Alto is a musical term, derived from the Latin word altus, meaning "high", that has several possible interpretations.
When designating instruments, "alto" frequently refers to a member of an instrumental family that has the second highest range, below that of the treble or soprano. Hence, for example, the term "alto saxophone". In other "families", such as the trombone, there is no soprano, the alto having been the highest, although it is absent from the standard modern symphony orchestra.
In choral music, "alto" describes the second highest voice part in a four-part chorus. As well as being the modern Italian word for "high", in the present context it is an Italian abbreviation derived from the Latin phrase contratenor altus, used in medieval polyphony, usually to describe the highest of three parts, the line of which was in counterpoint (in other words, against = contra) with the tenor (which "held" the main melody; this word itself originates in the Latin verb tenere, meaning "to hold").
The alto range in choral music is approximately from G3 (the G below middle C) to F5 (the F in the second octave above middle C). In common usage, alto is used to describe the voice type that typically sings this part, though this is not strictly correct: alto, like the other three standard modern choral voice classifications (soprano, tenor and bass) was originally intended to describe a part within a homophonic or polyphonic texture, rather than an individual voice type; neither are the terms alto and contralto interchangeable or synonymous, though they are often treated as such. Although some women who sing alto in a choir are contraltos, many would be more accurately called mezzo-sopranos (a voice of somewhat higher range and different timbre), and many men countertenors (this latter term is a source of considerable controversy, some authorities preferring the usage of the term "male alto" for those countertenors who use a predominantly falsetto voice production). The contralto voice is a matter of vocal timbre and vocal tessitura as well as range, and a classically-trained solo contralto would usually have a range greater than that of a normal choral alto part in both the upper and lower ranges. However, the vocal tessitura of a classically trained contralto would still make these singers more comfortable singing in the lower part of the voice. A choral non-solo contralto may also have a low range down to D3 (thus perhaps finding it easier to sing the choral tenor part), but some would have difficulty singing above E5. In a choral context mezzo-sopranos and contraltos might sing the alto part, together with countertenors, thus having three vocal timbres (and two means of vocal production) singing the same notes.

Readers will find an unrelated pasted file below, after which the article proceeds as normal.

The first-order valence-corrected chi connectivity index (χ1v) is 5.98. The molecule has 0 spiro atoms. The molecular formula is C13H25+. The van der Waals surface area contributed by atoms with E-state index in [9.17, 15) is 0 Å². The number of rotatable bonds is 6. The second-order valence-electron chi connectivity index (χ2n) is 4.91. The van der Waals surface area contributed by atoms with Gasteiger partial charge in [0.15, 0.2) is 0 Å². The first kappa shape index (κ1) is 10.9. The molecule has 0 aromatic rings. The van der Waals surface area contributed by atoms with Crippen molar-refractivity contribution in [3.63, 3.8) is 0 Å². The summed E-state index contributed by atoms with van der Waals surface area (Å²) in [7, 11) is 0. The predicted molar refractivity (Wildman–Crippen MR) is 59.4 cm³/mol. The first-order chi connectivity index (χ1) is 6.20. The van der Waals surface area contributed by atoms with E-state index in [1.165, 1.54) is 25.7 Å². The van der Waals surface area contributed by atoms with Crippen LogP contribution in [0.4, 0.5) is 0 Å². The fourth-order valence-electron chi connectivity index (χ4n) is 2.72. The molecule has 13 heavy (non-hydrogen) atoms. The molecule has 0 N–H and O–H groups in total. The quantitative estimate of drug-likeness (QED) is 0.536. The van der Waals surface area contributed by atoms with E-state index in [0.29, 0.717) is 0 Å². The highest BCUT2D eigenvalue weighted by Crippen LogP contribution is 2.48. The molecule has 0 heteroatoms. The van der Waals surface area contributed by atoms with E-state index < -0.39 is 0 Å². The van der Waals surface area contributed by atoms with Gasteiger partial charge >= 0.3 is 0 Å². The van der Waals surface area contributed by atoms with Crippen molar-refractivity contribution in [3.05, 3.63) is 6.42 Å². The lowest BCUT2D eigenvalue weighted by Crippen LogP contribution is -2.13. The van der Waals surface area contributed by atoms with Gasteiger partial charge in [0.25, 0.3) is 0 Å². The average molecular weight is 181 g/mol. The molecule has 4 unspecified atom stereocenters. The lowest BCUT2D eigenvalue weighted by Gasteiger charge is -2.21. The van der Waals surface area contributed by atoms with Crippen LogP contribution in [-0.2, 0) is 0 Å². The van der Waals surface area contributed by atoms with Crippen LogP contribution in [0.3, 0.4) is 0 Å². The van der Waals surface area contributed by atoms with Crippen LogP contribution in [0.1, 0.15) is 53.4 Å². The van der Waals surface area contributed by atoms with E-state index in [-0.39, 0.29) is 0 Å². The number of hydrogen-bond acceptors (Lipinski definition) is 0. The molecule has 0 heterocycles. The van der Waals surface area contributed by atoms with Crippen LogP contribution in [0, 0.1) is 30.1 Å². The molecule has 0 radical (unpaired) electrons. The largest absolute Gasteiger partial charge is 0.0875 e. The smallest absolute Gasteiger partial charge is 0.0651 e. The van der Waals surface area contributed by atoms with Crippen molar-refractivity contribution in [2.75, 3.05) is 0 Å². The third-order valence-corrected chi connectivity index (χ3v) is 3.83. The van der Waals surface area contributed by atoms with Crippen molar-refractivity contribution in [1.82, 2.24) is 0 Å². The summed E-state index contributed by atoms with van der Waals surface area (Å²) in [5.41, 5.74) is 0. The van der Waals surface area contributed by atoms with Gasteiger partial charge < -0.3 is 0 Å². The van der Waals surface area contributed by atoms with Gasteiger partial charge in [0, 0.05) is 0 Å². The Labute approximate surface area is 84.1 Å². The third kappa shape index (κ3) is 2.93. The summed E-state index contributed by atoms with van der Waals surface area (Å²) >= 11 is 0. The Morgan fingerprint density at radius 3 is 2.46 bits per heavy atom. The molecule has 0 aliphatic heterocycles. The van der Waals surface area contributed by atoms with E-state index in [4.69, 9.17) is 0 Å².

Alto is rarely used to describe a solo voice, though there is a plethora of terms in common usage in various languages and in different cultures for solo singers in this range. Examples include contralto, countertenor, haute-contre, and tenor altino among others.
The term alto is also used to designate a specific kind of musical clef. See alto clef.
alto (plural altos)
Latin altus, "high"
The word alto can mean: someone who sings lower than a soprano. Usually females with lower voices are called contraltos. A male alto is a man who sings in a special way called falsetto. In England male altos sing in church and cathedral choirs. In some countries like Germany it is tradition to have boy altos in cathedral choirs. These will probably be boys whose voices will soon be breaking and are starting to get lower.
One of the most famous contraltos was the legendary Kathleen Ferrier who had a short career before she died of cancer. There are not so many female singers who call themselves contraltos these days. It has become more fashionable to be a mezzo-soprano. It is partly because it has become fashionable to use men for the alto parts in music by Bach and other Baroque composers, like it would have been performed in those days.
The word alto can also mean: the second line down in 4 part choir music. In old music the alto line was written in a special clef called the “alto clef”, which is the same as the “viola clef” (a C clef in which the middle line is middle C).